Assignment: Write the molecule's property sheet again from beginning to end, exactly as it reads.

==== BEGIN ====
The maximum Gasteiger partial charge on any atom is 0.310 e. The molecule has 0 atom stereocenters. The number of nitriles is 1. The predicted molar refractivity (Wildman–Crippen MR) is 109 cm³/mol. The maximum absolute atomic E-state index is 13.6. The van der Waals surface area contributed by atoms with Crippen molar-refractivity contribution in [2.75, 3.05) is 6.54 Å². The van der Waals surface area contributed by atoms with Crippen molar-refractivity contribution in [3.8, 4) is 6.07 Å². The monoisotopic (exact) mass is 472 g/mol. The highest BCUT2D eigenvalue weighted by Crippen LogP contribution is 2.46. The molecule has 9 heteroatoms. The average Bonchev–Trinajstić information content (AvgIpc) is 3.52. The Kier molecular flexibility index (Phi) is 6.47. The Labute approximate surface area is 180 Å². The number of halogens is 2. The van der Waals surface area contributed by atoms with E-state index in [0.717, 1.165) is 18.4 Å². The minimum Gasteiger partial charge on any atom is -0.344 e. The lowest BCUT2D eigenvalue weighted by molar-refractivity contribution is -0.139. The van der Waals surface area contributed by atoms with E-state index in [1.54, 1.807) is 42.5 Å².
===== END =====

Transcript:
The maximum Gasteiger partial charge on any atom is 0.310 e. The molecule has 0 atom stereocenters. The number of nitriles is 1. The predicted molar refractivity (Wildman–Crippen MR) is 109 cm³/mol. The maximum absolute atomic E-state index is 13.6. The van der Waals surface area contributed by atoms with Crippen molar-refractivity contribution in [2.75, 3.05) is 6.54 Å². The van der Waals surface area contributed by atoms with Crippen molar-refractivity contribution in [3.8, 4) is 6.07 Å². The monoisotopic (exact) mass is 472 g/mol. The highest BCUT2D eigenvalue weighted by Crippen LogP contribution is 2.46. The molecule has 9 heteroatoms. The average Bonchev–Trinajstić information content (AvgIpc) is 3.52. The Kier molecular flexibility index (Phi) is 6.47. The Labute approximate surface area is 180 Å². The number of halogens is 2. The van der Waals surface area contributed by atoms with E-state index in [0.717, 1.165) is 18.4 Å². The minimum Gasteiger partial charge on any atom is -0.344 e. The lowest BCUT2D eigenvalue weighted by molar-refractivity contribution is -0.139. The van der Waals surface area contributed by atoms with E-state index in [1.54, 1.807) is 42.5 Å².